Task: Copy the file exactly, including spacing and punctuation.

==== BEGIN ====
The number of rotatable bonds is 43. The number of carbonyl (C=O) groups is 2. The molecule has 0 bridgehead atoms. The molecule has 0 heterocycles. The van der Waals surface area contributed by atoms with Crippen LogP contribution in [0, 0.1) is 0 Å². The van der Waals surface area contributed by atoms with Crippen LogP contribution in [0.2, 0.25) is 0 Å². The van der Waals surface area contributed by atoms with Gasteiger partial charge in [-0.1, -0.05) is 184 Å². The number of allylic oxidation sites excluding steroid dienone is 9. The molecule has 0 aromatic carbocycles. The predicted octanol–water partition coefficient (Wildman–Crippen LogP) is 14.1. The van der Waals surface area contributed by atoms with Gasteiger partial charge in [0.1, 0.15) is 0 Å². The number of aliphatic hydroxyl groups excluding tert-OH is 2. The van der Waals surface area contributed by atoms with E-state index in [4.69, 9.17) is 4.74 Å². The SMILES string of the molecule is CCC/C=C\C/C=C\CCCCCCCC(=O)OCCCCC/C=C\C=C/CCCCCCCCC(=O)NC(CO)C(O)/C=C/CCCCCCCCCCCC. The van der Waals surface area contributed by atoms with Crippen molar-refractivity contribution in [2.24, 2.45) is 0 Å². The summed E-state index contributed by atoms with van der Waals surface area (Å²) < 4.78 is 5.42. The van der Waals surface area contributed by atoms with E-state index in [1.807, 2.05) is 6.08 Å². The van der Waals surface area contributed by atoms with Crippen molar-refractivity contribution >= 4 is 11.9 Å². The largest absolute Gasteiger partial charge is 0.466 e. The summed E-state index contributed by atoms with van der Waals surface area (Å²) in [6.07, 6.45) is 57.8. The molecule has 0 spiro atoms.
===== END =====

The number of rotatable bonds is 43. The number of carbonyl (C=O) groups is 2. The molecule has 0 bridgehead atoms. The molecule has 0 heterocycles. The van der Waals surface area contributed by atoms with Crippen LogP contribution in [0, 0.1) is 0 Å². The van der Waals surface area contributed by atoms with Crippen LogP contribution in [0.2, 0.25) is 0 Å². The van der Waals surface area contributed by atoms with Gasteiger partial charge in [-0.1, -0.05) is 184 Å². The number of allylic oxidation sites excluding steroid dienone is 9. The molecule has 0 aromatic carbocycles. The predicted octanol–water partition coefficient (Wildman–Crippen LogP) is 14.1. The van der Waals surface area contributed by atoms with Gasteiger partial charge in [0.1, 0.15) is 0 Å². The number of aliphatic hydroxyl groups excluding tert-OH is 2. The van der Waals surface area contributed by atoms with E-state index in [4.69, 9.17) is 4.74 Å². The SMILES string of the molecule is CCC/C=C\C/C=C\CCCCCCCC(=O)OCCCCC/C=C\C=C/CCCCCCCCC(=O)NC(CO)C(O)/C=C/CCCCCCCCCCCC. The van der Waals surface area contributed by atoms with Crippen molar-refractivity contribution in [2.24, 2.45) is 0 Å². The summed E-state index contributed by atoms with van der Waals surface area (Å²) < 4.78 is 5.42. The van der Waals surface area contributed by atoms with E-state index in [1.807, 2.05) is 6.08 Å². The van der Waals surface area contributed by atoms with Crippen molar-refractivity contribution >= 4 is 11.9 Å². The largest absolute Gasteiger partial charge is 0.466 e. The summed E-state index contributed by atoms with van der Waals surface area (Å²) in [6.07, 6.45) is 57.8. The molecule has 0 spiro atoms.